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8. No organism can survive in its own waste. We will poison ourselves, we will run out of resources, and we will destroy the plants and animals around us, which we absolutely depend on, even in these 1970s, unless drastic changes are made. We, too, are passengers on “spaceship earth.” (For further information, consult Ecology Crisis by John Klotz [Concordia, 1971], which is written from a scriptural viewpoint, or any high school biology book.)

Heading Off The Crisis

Heading off this crisis is an immense task, involving all of us. It will probably demand some drastic rethinking. We will need to have fewer children. We will have to adjust to a lower standard of living. We will need to separate our wastes for recycling operations. We will have to do without some disposables and other conveniences. We may need to lower our standards of personal hygiene somewhat. We may need to buy economy cars and use bicycles and mass transit systems. We shall have to pay for better sewage treatment (our waste water will have to be used again before it reaches the ocean). We may have to air condition less. We should eat less. Our magnificent technology will have to be asked to do more about cleaning up the environment and recycling what we have already used than about satisfying our demands for frills (electric toothbrushes, color TV, superfluous clothes). Physically, we need to practice thrift. Every Christian ought to be an example of careful consumption.

That’s quite a drastic solution, you say? Yes—but the alternatives are so much worse that there’s really no choice. Besides, there will be health, aesthetic, and economic benefits (air pollution alone now costs the average American about $80 per year).

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Not only individuals but also nations must change their habits. To feed their pets and raise their meat, rich nations buy protein that poor ones need and cannot afford. It has been calculated that an agricultural program to feed everyone on earth for the next fifty years, even at present growth rates, could be financed for what the United States and the Soviet Union have spent over the last four years for defense.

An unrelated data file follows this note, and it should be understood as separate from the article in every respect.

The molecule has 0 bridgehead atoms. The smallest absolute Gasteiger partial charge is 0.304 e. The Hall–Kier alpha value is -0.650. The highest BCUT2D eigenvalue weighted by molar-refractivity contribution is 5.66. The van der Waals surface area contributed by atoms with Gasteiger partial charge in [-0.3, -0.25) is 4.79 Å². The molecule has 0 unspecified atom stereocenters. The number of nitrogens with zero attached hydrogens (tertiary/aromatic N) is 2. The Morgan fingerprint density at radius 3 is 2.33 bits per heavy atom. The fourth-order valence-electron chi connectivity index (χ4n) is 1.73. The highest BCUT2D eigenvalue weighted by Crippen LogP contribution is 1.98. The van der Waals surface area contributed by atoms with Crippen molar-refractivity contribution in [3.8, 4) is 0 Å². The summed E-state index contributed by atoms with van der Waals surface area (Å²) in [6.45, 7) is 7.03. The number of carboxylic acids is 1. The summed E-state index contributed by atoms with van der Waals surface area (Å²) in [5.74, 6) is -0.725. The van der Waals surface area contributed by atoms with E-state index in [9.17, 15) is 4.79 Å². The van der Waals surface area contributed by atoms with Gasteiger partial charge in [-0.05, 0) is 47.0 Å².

Many nations have exploited fish stocks to the point of extinction. (The United States is less guilty than most.) Probably all countries have spent more on circuses than they should have, and less on bread. Recent developments in Africa and elsewhere suggest that a time of famine is beginning (see CHRTSTIANITY TODAY, April 12 issue, page 48). The United States and the Soviet Union are beginning to face up to the crisis in energy sources, pollution, and food supply, but not with the urgency these problems demand.

Ecology And The Bible

What does the Bible say about ecology? The Bible teaches:

1. Individual responsibility (e.g., Rom. 14:12; Ezek. 18:20). We cannot view this crisis without assessing our personal duty. We are all polluters. We all consume resources and produce waste. We often are negligent in both processes, and condone negligence on the part of others.

2. That the earth, as created, was good (Gen. 1:31). Psalm 19:1–6; Psalm 104, and Romans 1:20 imply strongly that it is still good, although perhaps not as glorious as it once was (Rom. 8:19–22).

3. That the earth and its creatures belong to God (Ps. 24:1; Ps. 50:10–13; Matt. 10:29; Ps. 104:31). If God is aware of the death of one sparrow, what about the extinction of entire species?

4. That God is concerned with how we act toward his creation. Genesis 1:28 gives us responsibility for God’s creation. Think of it! (Incidentally, the Genesis 1:28 command to “be fruitful and multiply” appears to be one of the few we have obeyed). Just as we are responsible for our own immortal soul, we are responsible for God’s handiwork. The Pentateuch has many statements directing the Jews in matters of this type. For instance, they were to be careful in depositing body wastes (Deut. 23:12, 13), and they were to let the land lie fallow every seventh year (Lev. 25:2–4).

5. That the cause of the crisis is sin. Some have argued that Christianity is responsible! (The best-known argument of this type is Lynn White’s, published in Science [Vol. 155, pp. 1203–7] and reprinted in Schaeffer’s Pollution and the Death of Man and other compilations.)

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On the other hand, Christopher Derrick in The Delicate Creation (Devin-Adair, 1973) says that mankind needs to repent of a heresy. He calls this heresy Manichaeanism, tracing its roots to ancient Manichaeanism and Gnosticism. According to Derrick, this Manichaeanism is dualist; it treats all matter, including man’s body, as evil, and all spirit as good (though it relegates God to the periphery of the universe). Symptoms are the drug culture and mysticism (the spiritual is exalted) and the perversion of sex (matter is evil).

The same theme is presented in C. S. Lewis’s works, especially in The Abolition of Man and That Hideous Strength. This is not surprising, because Lewis tutored Derrick. Filostrato in That Hideous Strength speaks for modern man, according to Lewis: